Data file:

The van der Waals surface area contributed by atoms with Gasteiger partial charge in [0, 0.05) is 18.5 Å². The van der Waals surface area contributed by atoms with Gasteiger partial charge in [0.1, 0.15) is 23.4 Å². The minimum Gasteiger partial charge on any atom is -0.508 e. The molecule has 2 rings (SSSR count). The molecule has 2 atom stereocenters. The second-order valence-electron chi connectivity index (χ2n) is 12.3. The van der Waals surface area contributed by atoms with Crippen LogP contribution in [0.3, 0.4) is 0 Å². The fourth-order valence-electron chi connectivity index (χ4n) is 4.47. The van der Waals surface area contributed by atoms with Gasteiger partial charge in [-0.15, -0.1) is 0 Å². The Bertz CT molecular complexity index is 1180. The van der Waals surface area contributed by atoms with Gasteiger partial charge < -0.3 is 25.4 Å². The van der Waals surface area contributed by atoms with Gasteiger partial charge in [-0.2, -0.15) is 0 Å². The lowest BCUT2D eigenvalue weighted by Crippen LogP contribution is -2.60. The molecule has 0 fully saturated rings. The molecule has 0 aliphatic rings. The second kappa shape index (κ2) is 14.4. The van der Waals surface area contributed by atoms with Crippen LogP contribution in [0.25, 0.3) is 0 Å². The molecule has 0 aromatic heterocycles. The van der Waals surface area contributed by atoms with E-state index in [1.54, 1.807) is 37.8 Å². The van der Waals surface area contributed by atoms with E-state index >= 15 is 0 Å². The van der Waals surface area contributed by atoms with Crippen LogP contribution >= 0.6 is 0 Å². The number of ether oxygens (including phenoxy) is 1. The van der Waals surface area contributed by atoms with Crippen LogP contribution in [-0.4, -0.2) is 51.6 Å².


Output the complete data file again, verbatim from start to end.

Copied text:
The van der Waals surface area contributed by atoms with Gasteiger partial charge in [0, 0.05) is 18.5 Å². The van der Waals surface area contributed by atoms with Gasteiger partial charge in [0.1, 0.15) is 23.4 Å². The minimum Gasteiger partial charge on any atom is -0.508 e. The molecule has 2 rings (SSSR count). The molecule has 2 atom stereocenters. The second-order valence-electron chi connectivity index (χ2n) is 12.3. The van der Waals surface area contributed by atoms with Crippen LogP contribution in [0.3, 0.4) is 0 Å². The fourth-order valence-electron chi connectivity index (χ4n) is 4.47. The van der Waals surface area contributed by atoms with Gasteiger partial charge in [-0.15, -0.1) is 0 Å². The Bertz CT molecular complexity index is 1180. The van der Waals surface area contributed by atoms with Gasteiger partial charge < -0.3 is 25.4 Å². The van der Waals surface area contributed by atoms with Gasteiger partial charge in [-0.2, -0.15) is 0 Å². The lowest BCUT2D eigenvalue weighted by Crippen LogP contribution is -2.60. The molecule has 0 fully saturated rings. The molecule has 0 aliphatic rings. The second kappa shape index (κ2) is 14.4. The van der Waals surface area contributed by atoms with Crippen LogP contribution in [0.25, 0.3) is 0 Å². The molecule has 0 aromatic heterocycles. The van der Waals surface area contributed by atoms with E-state index in [1.54, 1.807) is 37.8 Å². The van der Waals surface area contributed by atoms with E-state index >= 15 is 0 Å². The van der Waals surface area contributed by atoms with Crippen LogP contribution >= 0.6 is 0 Å². The number of ether oxygens (including phenoxy) is 1. The van der Waals surface area contributed by atoms with Crippen LogP contribution in [-0.4, -0.2) is 51.6 Å².